My first union break came from Thomas Bolger, the cousin of my good friend Francis. Thomas was kind enough to take me out to lunch when I first got to LA, and he gave me the sage advice to get my ducks in a row and join the union. Over the next year or two as I cut short-format and reality-based material, I slowly accumulated the necessary hours and documentation required to join the Guild. Occasionally, I would check in with Thomas to ask for advice or to let him know what I was cutting. One day, he called to tell me that “Rescue Me” needed an assistant to fill in for a bit – and that was my ticket. I paid my initiation fee and was on my way… except for one small problem: I’d never assisted. Thomas was there to help walk me through the technical aspects of the job, for which I’m eternally grateful.
What was your first union job?
“Rescue Me” was my first union gig. It was a great place with great people. Leslie Tolan was the supervising editor, and I was lucky enough to be the assistant tasked with prepping drives to send her as well as “tech-ing” her system. It was a great opportunity to talk with her. She was generous with her advice and time. I would practice cutting scenes and she would watch them and give feedback. Leslie and Dauri Chase gave me my first episode to cut, which turned out well, and that led to cutting two more episodes that season. The experience was thrilling. I got to cut the series’ penultimate episode, which wound up getting nominated for a Hollywood Professional Association (HPA) award for “Outstanding Television Editing.” I was told that getting your second credit is more difficult … and that was true. I worked every angle I had, but it turns out not too many people want to risk hiring someone with three episodes and a whole bunch of shorts on their CV. I remember contemplating that if I was fortunate to win the HPA award, would it be poor form to solicit the audience for editing opportunities?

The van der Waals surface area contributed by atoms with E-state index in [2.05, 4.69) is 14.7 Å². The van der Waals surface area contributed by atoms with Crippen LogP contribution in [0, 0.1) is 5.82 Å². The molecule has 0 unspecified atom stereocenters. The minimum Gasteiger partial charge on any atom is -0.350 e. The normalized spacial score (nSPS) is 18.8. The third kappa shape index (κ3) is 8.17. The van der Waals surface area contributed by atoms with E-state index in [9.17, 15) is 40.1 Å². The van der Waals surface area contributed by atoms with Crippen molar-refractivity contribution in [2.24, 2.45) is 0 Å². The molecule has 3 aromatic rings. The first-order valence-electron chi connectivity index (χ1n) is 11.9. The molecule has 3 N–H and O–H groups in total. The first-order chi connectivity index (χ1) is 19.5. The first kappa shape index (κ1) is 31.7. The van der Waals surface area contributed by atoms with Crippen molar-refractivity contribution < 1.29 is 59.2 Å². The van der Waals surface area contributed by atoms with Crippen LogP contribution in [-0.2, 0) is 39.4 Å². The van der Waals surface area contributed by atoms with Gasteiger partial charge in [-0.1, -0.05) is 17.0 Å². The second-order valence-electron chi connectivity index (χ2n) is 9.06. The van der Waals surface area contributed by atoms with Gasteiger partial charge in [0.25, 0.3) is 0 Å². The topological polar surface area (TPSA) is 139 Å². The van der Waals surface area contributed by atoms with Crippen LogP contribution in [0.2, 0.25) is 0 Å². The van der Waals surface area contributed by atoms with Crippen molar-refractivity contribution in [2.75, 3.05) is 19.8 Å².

What credits or projects are you proudest of, and why?
The opening sequence to the pilot “Blindspot” is something that I’m pretty proud of. The scope was massive. They shut down Times Square to shoot it, the story is intriguing, and the images are arresting. The opening sequence is about three minutes long with only a few lines of dialogue. I’m proud of it mostly because, with the exception of it getting a little shorter, it didn’t change from the way I’d originally envisioned it.
What was your biggest challenge in your job (or on a particular project) and how did you overcome/solve it?
I think the biggest challenge can be respecting a healthy work/life balance. I’m thankful for my wife, Emily, who helped me with this. Work can be consuming, and I do feel that you should always bring your best to every aspect of a job. But as my grandmother frequently said, “You’ll be a long time dead.” That quote didn’t make much sense to me when I was five, but it makes a great deal of sense now.
What was the most fun you’ve had at work?
For the pilot of “The Enemy Within,” I had to cut and lock a massive VFX sequence and explosion for the show’s opening. That would not typically be a big deal, but on this occasion, it had to happen on the same day I got the dailies for the sequence. It was intense and there was a lot of energy in the room. We were back and forth with the director and the VFX house. It was exhausting, but fun.
Jobwise, what do you hope to be doing five years from now?
I hope to continue to work with excellent people. John Axness, a fellow editor, once gave me some pretty sage advice: “You can choose the project for the content or for the people; always choose for the people.”